Ernest Chew has graciously shared this essay, which first appeared in Raffles Town Club, vol. 6 (Jan-Mar 2002), with readers of the Postcolonial Web. It appears with his permission and that of the Raffles Town Club, which retains the copyright.
The word "History" has several meanings. They range from the reality of past events ("what really happened") to the recording of certain events (eyewitness accounts or primary sources) to later re-views or writings of past events (secondary sources like History books or articles). The first definition deals with the objective reality of events as they happened. We try to capture that reality through the records of contemporary participants and observers, and then through the writings of historians and others, all of which are unavoidably subjective views and interpretations. When you review the literature on Raffles, you will soon come across different and often conflicting accounts of your Subject. This is because Raffles was already a controversial figure in his lifetime, and controversy has pursued him after his death on 5 July 1826, a day short of his 45th birthday. He had a remarkable career for such a young man. Raffles was born at sea, as his father was a ship's captain, in the West Indies, but spent most of his career in the East Indies. As his father died when he was young, Raffles was faced with adversity, and was self-educated. From a humble clerk in the East India Company in London, he was posted to be Assistant Secretary to the Governor in Penang in 1805, and so impressed his superiors by his language and other skills that the Governor-General of Bengal, Lord Minto, appointed him Lieutenant-Governor of Java in 1811, after Java was captured from the Dutch to prevent it from falling into the hands of Napoleonic France. He was only 30.
Out of a mixture of his own disputed judgments and others' jealousy, Raffles became a subject of controversy and a target of attack, from British as well as Dutch adversaries. To some, Raffles was an admired reformer, who wanted to abolish the slave trade, and ameliorate the lot of the people. To others, he was simply a young and ambitious schemer. Though Raffles lost the Governorship of Java in 1816, when it was returned to the Dutch, he was knighted by the Prince Regent in 1817, in recognition of his Java services as well as his two-volume History. This must have incensed his opponents. Controversy and conflict intensified when Raffles as Lieutenant-Governor of Bencoolen from 1818 onwards launched a campaign to prevent the returning Dutch from gaining a monopolistic hold over the trade of the Malay Archipelago. While he managed to secure limited authorisation from the Governor-General, Lord Hastings, for his search for another British base at the southern end of the Straits of Malacca, he faced opposition from both the British Governor of Penang and EIC Directors, as well as the Dutch, after he 'founded' a British 'factory' or settlement in Singapore in February 1819. However, the factory and free-port flourished, mainly under the careful administration of the first Resident, Major (later Colonel) William Farquhar (1819-23), and Raffles was saved by Singapore's success. Yet the very Anglo-Dutch Treaty (of March 1824) which included Dutch recognition that Singapore was in the British sphere, meant that British Bencoolen in Sumatra would be exchanged for Dutch-reoccupied Malacca in Malaya. Raffles had already been relieved of his Bencoolen Governorship, and returned to a modest, and hard-fought, pension in London. And it was left to the second Resident, Dr John Crawfurd, to sign a treaty with the Malay rajas in August 1824, which made Singapore a British possession. Raffles only lived a couple of years after that, dying of what Dr James Khoo thinks was a brain haemorrhage.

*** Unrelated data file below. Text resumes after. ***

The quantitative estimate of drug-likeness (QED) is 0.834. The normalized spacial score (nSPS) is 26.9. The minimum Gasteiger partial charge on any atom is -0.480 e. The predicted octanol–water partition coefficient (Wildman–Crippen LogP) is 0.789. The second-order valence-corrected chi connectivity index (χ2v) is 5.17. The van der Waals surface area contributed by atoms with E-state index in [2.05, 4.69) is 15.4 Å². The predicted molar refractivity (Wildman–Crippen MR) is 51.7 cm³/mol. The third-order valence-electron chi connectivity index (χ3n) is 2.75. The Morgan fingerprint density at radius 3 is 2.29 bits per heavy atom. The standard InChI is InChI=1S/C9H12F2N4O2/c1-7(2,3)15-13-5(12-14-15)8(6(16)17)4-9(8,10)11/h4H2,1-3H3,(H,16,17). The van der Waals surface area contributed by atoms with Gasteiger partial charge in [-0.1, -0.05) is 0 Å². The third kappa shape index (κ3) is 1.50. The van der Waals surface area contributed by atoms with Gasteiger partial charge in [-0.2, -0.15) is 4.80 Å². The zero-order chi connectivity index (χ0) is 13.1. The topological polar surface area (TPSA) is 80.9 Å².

As I noted about 20 years ago, there have been two main historiographical traditions in writings about Raffles since his death: first, the "hagiographical" British tradition, (hagiography comes from "hagios" or "saint"), and second, the hostile Dutch tradition.
First, most of the British biographies of Raffles in the late 19th and early 20th centuries were written during an age of British colonial expansion, and regarded Raffles as a noble pioneer or builder of empire. They drew on Lady Raffles' Memoir, and other British records, and painted a highly favourable picture of Raffles. They included the biography by Demetrius Boulger (1897; with subsequent editions), and that by Sir Reginald Coupland (1926), who subsequently wrote a biography of Raffles friend and contemporary, William Wilberforce.
Other favourable and interesting biographies were written by an American, Emily Hahn (who was married to a British scholar, Professor C.R.Boxer), in 1946 (reissued, 1968) and the English writer Maurice Collis in 1966. Emily Hahn also used some Dutch records.
In stark contrast were 19th-century Dutch writings on Raffles, which were openly hostile to him because of his 5-year Governorship of Java, and his "founding" of Singapore. Dutch officials highlighted his alleged abuses of power, and anti-Dutch activities. This tradition is reflected in a later study of Raffles by Professor Syed Hussein Alatas, subtitled "Schemer or Reformer?"
Mediating between these two poles are more recent scholarly books and articles, notably by the leading scholar on Raffles and his circle, Dr John Bastin. Dr Bastin has written several books and articles on aspects of Raffles' career and contributions, and a biography of Lady Raffles. I have also attempted a reappraisal of Raffles' role in the founding of Singapore. In so doing, I was labelled by the London Times, along with BG George Yeo, as a revisionist, seeking to reduce Raffles' reputation!
Alatas, Syed Hussein.Thomas Stamford Raffles, 1781-1826: Schemer or Reformer? Singapore: Angus & Robertson, 1971.
Last modified: 12 October 2002